The Assistant General Secre¬tary, Aviation Round Table, Olumide Ohunayo, said though Ethiopian Airlines had been a successful airline in Af¬rica, its partner carriers on the continent had all failed.
Ohunayo named the failed partner carriers to include Congo Air¬ways, Tchadia Airlines, Zam¬bia Airways and others, adding that it was on Asky Airline that was surviving as it (Asky) just upped its fleet of aircraft to about 12.
The Chief Execu¬tive Officer, Centurion Security Limited, Capt. John Ojikutu (retd.), had said in an interview with The PUNCH that similar partnerships in the past by the defunct national carrier, Nigeria Airways, with KLM and South African Airways in the early 1990s did not benefit Nigeria.
He said this new move with Ethiopian Airlines would not be different from the others.
As analysts and operators raise diverse concerns about the national carrier project, the government through its aviation minister, Sirika, gave reasons why it picked Ethiopian Airlines as the preferred bidder for Nigeria Air.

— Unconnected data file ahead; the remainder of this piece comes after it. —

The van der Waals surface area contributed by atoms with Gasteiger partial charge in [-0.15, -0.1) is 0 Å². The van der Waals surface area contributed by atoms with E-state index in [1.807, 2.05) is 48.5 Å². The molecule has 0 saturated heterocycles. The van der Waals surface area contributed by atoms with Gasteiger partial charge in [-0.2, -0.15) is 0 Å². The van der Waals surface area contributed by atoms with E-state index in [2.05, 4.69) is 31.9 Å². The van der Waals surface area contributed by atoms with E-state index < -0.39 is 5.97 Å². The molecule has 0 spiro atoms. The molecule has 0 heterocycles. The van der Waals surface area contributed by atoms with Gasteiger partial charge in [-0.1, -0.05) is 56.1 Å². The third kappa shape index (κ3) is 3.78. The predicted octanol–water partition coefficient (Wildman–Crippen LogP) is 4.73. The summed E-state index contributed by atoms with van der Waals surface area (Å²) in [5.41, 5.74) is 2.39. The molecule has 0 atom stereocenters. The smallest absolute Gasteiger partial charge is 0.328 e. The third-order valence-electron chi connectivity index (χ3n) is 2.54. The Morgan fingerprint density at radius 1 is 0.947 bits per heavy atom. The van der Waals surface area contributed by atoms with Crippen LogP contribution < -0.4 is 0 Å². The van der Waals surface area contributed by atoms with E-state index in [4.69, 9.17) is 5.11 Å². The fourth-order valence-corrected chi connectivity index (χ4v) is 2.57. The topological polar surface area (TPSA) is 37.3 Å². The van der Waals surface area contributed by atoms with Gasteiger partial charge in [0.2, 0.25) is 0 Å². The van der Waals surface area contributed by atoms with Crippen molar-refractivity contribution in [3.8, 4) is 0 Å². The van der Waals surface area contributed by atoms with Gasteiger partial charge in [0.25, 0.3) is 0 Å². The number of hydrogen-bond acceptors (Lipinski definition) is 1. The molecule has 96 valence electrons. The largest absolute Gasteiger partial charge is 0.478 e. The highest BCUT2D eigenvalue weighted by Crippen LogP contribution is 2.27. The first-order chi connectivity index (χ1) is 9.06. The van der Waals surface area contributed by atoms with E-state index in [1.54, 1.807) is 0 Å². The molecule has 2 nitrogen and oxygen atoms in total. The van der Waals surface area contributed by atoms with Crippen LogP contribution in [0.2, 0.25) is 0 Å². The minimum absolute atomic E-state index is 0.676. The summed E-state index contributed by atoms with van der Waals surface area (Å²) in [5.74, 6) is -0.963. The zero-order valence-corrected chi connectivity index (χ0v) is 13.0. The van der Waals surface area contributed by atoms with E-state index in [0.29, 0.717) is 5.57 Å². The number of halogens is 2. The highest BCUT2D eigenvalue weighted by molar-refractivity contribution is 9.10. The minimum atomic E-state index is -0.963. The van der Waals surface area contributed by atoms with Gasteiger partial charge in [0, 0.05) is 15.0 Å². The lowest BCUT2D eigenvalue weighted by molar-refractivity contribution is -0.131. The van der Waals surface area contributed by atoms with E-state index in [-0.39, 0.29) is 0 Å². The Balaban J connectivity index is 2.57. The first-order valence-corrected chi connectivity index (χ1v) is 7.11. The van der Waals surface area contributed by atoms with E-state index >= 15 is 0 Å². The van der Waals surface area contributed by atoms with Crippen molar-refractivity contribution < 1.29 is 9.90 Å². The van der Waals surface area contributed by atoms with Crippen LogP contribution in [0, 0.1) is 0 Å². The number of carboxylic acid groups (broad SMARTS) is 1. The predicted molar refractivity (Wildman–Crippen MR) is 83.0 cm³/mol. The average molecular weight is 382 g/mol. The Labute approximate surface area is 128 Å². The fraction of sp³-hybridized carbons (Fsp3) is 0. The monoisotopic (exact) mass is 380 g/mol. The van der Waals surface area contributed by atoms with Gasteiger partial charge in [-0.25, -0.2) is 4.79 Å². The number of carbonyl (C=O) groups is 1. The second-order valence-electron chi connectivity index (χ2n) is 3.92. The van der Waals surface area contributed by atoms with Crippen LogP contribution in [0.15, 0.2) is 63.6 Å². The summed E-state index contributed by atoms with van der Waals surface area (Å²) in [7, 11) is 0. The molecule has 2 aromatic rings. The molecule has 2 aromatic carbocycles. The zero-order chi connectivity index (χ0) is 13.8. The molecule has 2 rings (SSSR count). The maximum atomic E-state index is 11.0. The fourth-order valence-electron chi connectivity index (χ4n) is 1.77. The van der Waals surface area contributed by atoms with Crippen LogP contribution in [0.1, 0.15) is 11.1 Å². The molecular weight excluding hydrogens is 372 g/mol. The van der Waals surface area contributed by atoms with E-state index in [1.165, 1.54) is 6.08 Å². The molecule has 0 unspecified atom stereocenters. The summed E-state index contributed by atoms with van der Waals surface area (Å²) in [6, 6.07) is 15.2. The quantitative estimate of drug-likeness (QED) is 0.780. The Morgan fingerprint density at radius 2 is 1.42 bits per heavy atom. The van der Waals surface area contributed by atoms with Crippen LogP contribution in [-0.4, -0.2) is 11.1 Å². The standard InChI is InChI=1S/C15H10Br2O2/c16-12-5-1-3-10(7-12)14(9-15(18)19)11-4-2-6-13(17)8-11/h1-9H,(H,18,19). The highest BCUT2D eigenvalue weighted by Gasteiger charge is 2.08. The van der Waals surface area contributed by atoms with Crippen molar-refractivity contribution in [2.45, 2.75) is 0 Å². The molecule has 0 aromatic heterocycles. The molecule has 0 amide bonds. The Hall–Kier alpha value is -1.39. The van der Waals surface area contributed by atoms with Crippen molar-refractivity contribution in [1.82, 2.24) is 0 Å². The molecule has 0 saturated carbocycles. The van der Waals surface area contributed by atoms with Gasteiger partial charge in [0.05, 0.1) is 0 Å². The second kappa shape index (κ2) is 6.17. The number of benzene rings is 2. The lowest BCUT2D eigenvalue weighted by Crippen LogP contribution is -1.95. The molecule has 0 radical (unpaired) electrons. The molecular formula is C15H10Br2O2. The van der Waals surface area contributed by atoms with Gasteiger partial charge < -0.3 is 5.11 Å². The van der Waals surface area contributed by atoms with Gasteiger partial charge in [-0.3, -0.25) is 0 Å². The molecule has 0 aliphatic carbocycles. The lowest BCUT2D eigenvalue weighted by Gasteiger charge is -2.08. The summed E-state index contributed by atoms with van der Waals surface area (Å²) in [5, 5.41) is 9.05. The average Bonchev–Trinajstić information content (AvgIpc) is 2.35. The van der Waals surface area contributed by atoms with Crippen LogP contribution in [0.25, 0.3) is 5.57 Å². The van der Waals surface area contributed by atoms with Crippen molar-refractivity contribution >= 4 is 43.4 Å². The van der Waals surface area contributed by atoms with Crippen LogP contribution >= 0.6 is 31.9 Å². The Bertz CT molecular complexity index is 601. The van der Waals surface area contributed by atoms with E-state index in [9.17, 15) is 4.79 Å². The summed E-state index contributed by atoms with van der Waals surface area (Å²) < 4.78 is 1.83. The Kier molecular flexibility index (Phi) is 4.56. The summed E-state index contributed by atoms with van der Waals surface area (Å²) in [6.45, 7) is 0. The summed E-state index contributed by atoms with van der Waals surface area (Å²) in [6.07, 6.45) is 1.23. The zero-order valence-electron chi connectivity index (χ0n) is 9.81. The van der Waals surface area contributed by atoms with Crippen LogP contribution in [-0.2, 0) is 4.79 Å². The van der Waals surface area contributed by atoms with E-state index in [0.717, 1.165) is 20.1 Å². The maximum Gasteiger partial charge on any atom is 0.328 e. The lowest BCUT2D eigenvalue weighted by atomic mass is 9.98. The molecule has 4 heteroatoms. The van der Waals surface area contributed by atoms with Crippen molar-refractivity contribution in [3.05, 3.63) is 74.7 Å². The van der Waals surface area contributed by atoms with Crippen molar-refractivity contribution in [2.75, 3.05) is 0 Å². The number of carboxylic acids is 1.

Sirika told journalists in Abuja on Thursday that Ethiopian Airlines was the only airline that responded to the government’s requests for expression of interest and fulfilled all the stipulated conditions laid down by Nigeria.
He said other airlines in the world ignored Nigeria’s call to join hands with the country to float a national carrier despite the fact that he personally went to the airlines and met with them at several air shows and international aviation events to convince them.